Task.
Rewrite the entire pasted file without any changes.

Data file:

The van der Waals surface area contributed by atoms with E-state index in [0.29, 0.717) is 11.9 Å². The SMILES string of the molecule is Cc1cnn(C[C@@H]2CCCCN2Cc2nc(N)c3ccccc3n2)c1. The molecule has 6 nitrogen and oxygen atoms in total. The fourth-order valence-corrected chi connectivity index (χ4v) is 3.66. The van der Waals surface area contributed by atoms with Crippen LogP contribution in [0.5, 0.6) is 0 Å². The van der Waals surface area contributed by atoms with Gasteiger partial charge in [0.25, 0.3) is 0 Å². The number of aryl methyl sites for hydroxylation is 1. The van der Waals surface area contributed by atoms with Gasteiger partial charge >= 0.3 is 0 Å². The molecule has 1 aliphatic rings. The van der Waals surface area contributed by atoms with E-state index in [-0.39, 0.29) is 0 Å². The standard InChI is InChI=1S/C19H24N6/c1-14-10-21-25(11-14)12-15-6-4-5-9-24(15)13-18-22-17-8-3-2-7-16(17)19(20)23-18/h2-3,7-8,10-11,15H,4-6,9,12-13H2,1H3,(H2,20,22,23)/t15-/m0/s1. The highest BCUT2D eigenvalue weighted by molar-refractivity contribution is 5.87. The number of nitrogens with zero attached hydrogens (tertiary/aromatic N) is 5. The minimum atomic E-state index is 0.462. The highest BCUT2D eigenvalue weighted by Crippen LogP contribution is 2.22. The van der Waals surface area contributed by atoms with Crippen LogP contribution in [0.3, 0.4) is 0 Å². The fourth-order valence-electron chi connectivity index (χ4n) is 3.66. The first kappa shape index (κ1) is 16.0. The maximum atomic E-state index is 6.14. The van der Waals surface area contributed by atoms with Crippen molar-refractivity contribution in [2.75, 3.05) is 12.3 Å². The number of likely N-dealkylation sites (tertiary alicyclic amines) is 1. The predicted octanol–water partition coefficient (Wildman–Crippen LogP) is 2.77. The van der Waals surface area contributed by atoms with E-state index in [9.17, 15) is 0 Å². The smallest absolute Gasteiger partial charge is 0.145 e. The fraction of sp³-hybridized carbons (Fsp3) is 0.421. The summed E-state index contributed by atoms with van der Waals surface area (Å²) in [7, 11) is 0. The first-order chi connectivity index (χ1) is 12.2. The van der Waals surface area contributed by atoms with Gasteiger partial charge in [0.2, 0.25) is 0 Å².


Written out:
The van der Waals surface area contributed by atoms with E-state index in [0.29, 0.717) is 11.9 Å². The SMILES string of the molecule is Cc1cnn(C[C@@H]2CCCCN2Cc2nc(N)c3ccccc3n2)c1. The molecule has 6 nitrogen and oxygen atoms in total. The fourth-order valence-corrected chi connectivity index (χ4v) is 3.66. The van der Waals surface area contributed by atoms with Crippen LogP contribution in [0.5, 0.6) is 0 Å². The van der Waals surface area contributed by atoms with Gasteiger partial charge in [0.25, 0.3) is 0 Å². The number of aryl methyl sites for hydroxylation is 1. The van der Waals surface area contributed by atoms with Gasteiger partial charge >= 0.3 is 0 Å². The molecule has 1 aliphatic rings. The van der Waals surface area contributed by atoms with E-state index in [-0.39, 0.29) is 0 Å². The standard InChI is InChI=1S/C19H24N6/c1-14-10-21-25(11-14)12-15-6-4-5-9-24(15)13-18-22-17-8-3-2-7-16(17)19(20)23-18/h2-3,7-8,10-11,15H,4-6,9,12-13H2,1H3,(H2,20,22,23)/t15-/m0/s1. The highest BCUT2D eigenvalue weighted by molar-refractivity contribution is 5.87. The number of nitrogens with zero attached hydrogens (tertiary/aromatic N) is 5. The minimum atomic E-state index is 0.462. The highest BCUT2D eigenvalue weighted by Crippen LogP contribution is 2.22. The van der Waals surface area contributed by atoms with Crippen LogP contribution in [0.3, 0.4) is 0 Å². The fourth-order valence-electron chi connectivity index (χ4n) is 3.66. The first kappa shape index (κ1) is 16.0. The maximum atomic E-state index is 6.14. The van der Waals surface area contributed by atoms with Crippen molar-refractivity contribution in [2.75, 3.05) is 12.3 Å². The number of likely N-dealkylation sites (tertiary alicyclic amines) is 1. The predicted octanol–water partition coefficient (Wildman–Crippen LogP) is 2.77. The van der Waals surface area contributed by atoms with E-state index in [9.17, 15) is 0 Å². The smallest absolute Gasteiger partial charge is 0.145 e. The fraction of sp³-hybridized carbons (Fsp3) is 0.421. The summed E-state index contributed by atoms with van der Waals surface area (Å²) in [7, 11) is 0. The first-order chi connectivity index (χ1) is 12.2. The van der Waals surface area contributed by atoms with Gasteiger partial charge in [0.2, 0.25) is 0 Å².